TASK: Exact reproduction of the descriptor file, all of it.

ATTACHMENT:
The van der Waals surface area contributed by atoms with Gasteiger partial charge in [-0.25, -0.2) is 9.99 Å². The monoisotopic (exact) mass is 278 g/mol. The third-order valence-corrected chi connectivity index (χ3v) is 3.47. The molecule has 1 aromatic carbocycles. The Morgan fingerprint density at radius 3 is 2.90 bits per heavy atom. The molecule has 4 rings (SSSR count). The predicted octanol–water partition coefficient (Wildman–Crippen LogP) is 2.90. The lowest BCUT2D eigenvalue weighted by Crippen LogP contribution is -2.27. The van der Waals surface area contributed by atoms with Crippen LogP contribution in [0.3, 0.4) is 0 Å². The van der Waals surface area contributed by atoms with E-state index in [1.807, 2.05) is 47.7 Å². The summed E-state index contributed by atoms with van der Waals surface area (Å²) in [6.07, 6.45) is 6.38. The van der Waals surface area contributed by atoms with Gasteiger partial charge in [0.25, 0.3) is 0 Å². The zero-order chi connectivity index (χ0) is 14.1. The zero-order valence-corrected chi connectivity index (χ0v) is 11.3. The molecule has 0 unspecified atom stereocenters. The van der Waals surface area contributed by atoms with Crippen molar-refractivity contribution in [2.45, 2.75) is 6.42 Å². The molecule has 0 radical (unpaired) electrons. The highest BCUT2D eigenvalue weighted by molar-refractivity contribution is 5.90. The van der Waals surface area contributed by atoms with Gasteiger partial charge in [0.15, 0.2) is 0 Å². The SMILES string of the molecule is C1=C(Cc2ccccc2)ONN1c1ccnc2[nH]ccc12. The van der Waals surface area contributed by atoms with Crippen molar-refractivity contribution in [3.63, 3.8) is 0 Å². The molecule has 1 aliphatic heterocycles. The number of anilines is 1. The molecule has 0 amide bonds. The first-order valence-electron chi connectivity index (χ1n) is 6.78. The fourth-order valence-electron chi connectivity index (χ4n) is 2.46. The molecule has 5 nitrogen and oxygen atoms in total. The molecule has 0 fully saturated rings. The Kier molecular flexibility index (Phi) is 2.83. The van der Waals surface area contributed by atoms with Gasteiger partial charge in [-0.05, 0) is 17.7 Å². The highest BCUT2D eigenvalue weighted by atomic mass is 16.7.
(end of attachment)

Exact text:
The van der Waals surface area contributed by atoms with Gasteiger partial charge in [-0.25, -0.2) is 9.99 Å². The monoisotopic (exact) mass is 278 g/mol. The third-order valence-corrected chi connectivity index (χ3v) is 3.47. The molecule has 1 aromatic carbocycles. The Morgan fingerprint density at radius 3 is 2.90 bits per heavy atom. The molecule has 4 rings (SSSR count). The predicted octanol–water partition coefficient (Wildman–Crippen LogP) is 2.90. The lowest BCUT2D eigenvalue weighted by Crippen LogP contribution is -2.27. The van der Waals surface area contributed by atoms with Crippen LogP contribution in [0.3, 0.4) is 0 Å². The van der Waals surface area contributed by atoms with E-state index in [1.807, 2.05) is 47.7 Å². The summed E-state index contributed by atoms with van der Waals surface area (Å²) in [6.07, 6.45) is 6.38. The van der Waals surface area contributed by atoms with Gasteiger partial charge in [0.25, 0.3) is 0 Å². The zero-order chi connectivity index (χ0) is 14.1. The zero-order valence-corrected chi connectivity index (χ0v) is 11.3. The molecule has 0 unspecified atom stereocenters. The van der Waals surface area contributed by atoms with Crippen molar-refractivity contribution in [2.45, 2.75) is 6.42 Å². The molecule has 0 radical (unpaired) electrons. The highest BCUT2D eigenvalue weighted by molar-refractivity contribution is 5.90. The van der Waals surface area contributed by atoms with Gasteiger partial charge in [0.15, 0.2) is 0 Å². The SMILES string of the molecule is C1=C(Cc2ccccc2)ONN1c1ccnc2[nH]ccc12. The van der Waals surface area contributed by atoms with Crippen molar-refractivity contribution in [3.63, 3.8) is 0 Å². The molecule has 1 aliphatic heterocycles. The number of anilines is 1. The molecule has 0 amide bonds. The first-order valence-electron chi connectivity index (χ1n) is 6.78. The fourth-order valence-electron chi connectivity index (χ4n) is 2.46. The molecule has 5 nitrogen and oxygen atoms in total. The molecule has 0 fully saturated rings. The Kier molecular flexibility index (Phi) is 2.83. The van der Waals surface area contributed by atoms with Gasteiger partial charge in [-0.05, 0) is 17.7 Å². The highest BCUT2D eigenvalue weighted by atomic mass is 16.7.